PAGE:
Feminine and Military Identities in First World War Britain
Lucy Noakes (University of Brighton)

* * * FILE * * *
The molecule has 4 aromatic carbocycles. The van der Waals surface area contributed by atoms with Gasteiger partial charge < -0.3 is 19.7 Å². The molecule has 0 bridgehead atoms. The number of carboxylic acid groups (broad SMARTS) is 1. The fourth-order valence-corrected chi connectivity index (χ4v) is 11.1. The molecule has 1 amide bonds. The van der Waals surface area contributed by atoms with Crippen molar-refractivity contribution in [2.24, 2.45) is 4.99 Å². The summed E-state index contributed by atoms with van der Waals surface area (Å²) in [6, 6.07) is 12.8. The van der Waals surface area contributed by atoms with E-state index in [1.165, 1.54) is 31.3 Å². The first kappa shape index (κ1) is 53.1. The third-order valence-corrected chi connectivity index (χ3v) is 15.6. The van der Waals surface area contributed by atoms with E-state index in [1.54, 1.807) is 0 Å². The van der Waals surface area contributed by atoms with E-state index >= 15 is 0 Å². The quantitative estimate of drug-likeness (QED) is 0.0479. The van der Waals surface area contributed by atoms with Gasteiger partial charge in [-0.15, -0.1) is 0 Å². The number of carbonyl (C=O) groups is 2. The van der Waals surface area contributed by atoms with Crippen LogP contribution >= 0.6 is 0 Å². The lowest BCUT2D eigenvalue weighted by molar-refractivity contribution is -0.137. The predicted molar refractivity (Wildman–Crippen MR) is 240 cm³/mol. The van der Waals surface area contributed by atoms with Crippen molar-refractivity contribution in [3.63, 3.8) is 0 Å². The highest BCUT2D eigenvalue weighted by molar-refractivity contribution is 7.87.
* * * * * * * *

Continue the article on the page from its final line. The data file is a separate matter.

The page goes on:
In 1917, the Women’s Army Auxiliary Corps (WAAC) was formed; famously, the first time that a modern nation state had authorised and recognised women’s military service. Dressed in khaki uniforms, the members of the WAAC performed a range of duties behind the lines of the Western Front and in the military camps at home perceived as necessary to the successful prosecution of this first modern, ‘total’ war. However, this paper argues, feminine identities had to be preserved alongside military duties, and the very presence of women in military uniform was often controversial and unpopular. This paper traces some of the debates around women’s military service in the First World War, in both unofficial and official capacities, arguing that claims to the right to wear khaki by many women, and the concurrent desire by many to preserve khaki as the signifier of the combatant man formed a lesser known but still significant battle in the midst of the First World War.